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Darnita Anderson Hill, DO, Speaks about the History of Blacks in Osteopathic Medicine

Darnita Anderson Hill with members of SNMA
By Amy Ostroth -

William G. Anderson is an icon in the osteopathic profession. He was the first Black president of the American Osteopathic Association (AOA), a member of the AOA Board of Trustees and a member of VCOM’s founding Board of Directors. He is also an icon of the Civil Rights Movement. He worked with Martin Luther King, Jr., and was the personal physician to Rosa Parks. He and his wife wrote a book about their experiences fighting for civil rights in Albany, Georgia, the proceeds of which go back to the American Osteopathic Foundation to provide scholarships for Black students who want to pursue education in osteopathic medicine.

The AOA notes that, “At one time, Dr. Anderson was the only Black DO in the entire state of Georgia.” In 2009, Dr. Anderson was honored with the American Osteopathic Foundation’s (AOF) Lifetime Achievement Award. His commitment to osteopathy and civil rights, as well as to VCOM, is the reason why the College named their Black History Month speaker series after him: the William G Anderson DO Speaker Series. Given his dedication to the profession, it is perhaps unsurprising that Dr. Anderson’s daughter became an osteopathic physician herself, and VCOM was honored to welcome Darnita Anderson Hill, DO, to campus on Feb. 6 to be the 2024 featured speaker of the series.

Dr. Hill is understandably proud of both of her parents, and she says she was fortunate to have access to a small neighborhood clinic where she was born—a clinic that was all the more important because African Americans weren’t welcome in the local hospital. The doctor at the clinic was a DO, just the 4th black DO in the country, and that doctor inspired her father to attend osteopathic school. “It was practically predestined for me to attend an osteopathic medical school,” she laughed.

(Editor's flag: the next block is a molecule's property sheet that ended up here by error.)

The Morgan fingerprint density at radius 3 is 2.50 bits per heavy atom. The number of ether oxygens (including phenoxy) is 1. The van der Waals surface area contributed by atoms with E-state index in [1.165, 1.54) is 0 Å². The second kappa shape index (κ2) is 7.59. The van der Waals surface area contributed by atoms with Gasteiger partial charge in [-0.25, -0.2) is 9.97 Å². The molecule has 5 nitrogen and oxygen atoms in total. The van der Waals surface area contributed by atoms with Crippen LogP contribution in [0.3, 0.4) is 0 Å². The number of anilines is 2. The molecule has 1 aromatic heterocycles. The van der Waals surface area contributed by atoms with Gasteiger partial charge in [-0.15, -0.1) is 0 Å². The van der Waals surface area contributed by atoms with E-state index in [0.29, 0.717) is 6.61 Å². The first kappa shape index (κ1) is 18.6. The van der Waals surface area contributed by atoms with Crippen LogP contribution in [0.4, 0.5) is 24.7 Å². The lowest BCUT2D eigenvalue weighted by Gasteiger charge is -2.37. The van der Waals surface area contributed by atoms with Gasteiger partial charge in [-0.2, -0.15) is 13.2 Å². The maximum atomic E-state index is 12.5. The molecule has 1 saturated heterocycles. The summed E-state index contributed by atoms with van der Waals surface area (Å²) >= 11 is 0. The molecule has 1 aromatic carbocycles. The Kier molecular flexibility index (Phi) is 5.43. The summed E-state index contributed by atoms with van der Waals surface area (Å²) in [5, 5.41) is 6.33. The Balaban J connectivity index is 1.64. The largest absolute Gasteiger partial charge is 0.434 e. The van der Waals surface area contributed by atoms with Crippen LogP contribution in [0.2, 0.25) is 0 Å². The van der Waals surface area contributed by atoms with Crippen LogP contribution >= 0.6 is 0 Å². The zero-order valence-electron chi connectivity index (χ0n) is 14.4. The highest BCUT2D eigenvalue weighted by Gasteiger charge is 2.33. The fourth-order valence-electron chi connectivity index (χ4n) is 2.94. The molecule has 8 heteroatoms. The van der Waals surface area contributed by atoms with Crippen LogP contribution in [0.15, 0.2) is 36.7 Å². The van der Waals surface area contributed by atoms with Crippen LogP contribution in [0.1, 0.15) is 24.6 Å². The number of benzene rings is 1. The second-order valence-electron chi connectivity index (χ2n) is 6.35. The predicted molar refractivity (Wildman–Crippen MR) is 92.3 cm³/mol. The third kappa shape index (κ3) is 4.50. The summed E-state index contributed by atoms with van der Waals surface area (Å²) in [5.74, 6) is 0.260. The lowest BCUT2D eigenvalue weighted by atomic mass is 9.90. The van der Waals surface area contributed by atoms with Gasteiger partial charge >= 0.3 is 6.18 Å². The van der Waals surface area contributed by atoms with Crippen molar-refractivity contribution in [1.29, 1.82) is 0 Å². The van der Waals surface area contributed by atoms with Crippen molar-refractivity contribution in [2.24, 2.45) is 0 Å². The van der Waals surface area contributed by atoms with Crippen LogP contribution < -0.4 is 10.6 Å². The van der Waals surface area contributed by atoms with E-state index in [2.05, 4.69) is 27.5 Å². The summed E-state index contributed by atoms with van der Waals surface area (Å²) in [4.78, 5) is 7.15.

Her talk to the VCOM community was primarily about the book she published in 2017, after 10 years of research: Blacks in Osteopathic Medicine: An Idea Whose Time Has Come.

The point of the book, she said, is to preserve history and the stories of struggle and pain. This history is inspiring because everyone has their own struggles—personal, societal or collective struggles. “When we draw on others’ experiences, it makes us stronger,” she said. “These are topics that a lot of people don’t want to talk about because it makes them uncomfortable. We live in a time. . .where you have so many ideas and types of individuals that we are forced to address, and we should be forced to address, because then we become more sensitive to the needs and concerns of others.”

Although DOs and MDs are now recognized similarly—they have the same number of years of training, they can take the same board exams, they go into all of the same specialties—that was not always the case.

The profession struggled to become known and accepted. The founder of osteopathic medicine, A.T. Still, was considered by many to be a quack. In 1960, there were just six qualified colleges of osteopathic medicine. In 1961, the Pacific College of Osteopathy defected because they didn’t want to be associated with osteopathy anymore. Osteopathic physicians were not welcome in hospitals to treat those with polio, despite there being some evidence that osteopathic manipulative medicine aided in treatment. Graduates from the aforementioned Pacific College of Osteopathy sold their DO degrees for $65. In 1961, the American Medical Association stated that there could not be two distinct sciences of medicine. “That is similar in ways to the struggle in Black history,” Dr. Hill said. “I was really astounded by some of the parallels. They said the same thing about Blacks in America. You’re not equal.”

The first two Black DOs were women: Meta Christy and Edna Kennedy, who graduated in 1921 and 1927, respectively. The first Black man to earn a DO degree was Dr. Weymouth Leopold Swainson, who graduated in 1947. Between 1947 and 1957, nearly a dozen pioneering Black men entered the osteopathic profession. In the 1960s, more than 100 Black osteopathic physicians took their place in the profession.

African Americans often have difficulty trusting the traditional medical system because of experiments like the Tuskegee Syphilis Study and the Relf case in 1973, which revealed that more than 100,000 mostly Black, Latina and indigenous women were sterilized against their will. “I love osteopathic medicine—I love the profession—because it does not have a record of atrocities like this,” Dr. Hill said. The history of medicine, she went on, shows the value of having a physician who looks like you.

Her presentation to the community ended with this thought: “May you be encouraged to celebrate your own diverse and unique lives and ideas . . . so long as it is not self-serving, but as a gift and reminder that your part contributes to the benefit of the whole.”

Many thanks to Dr. Hill for coming to visit our VCOM-Virginia family and to the VCOM-Virginia chapter of the Student National Medical Association (SNMA), who organizes the College’s Black History Month events.

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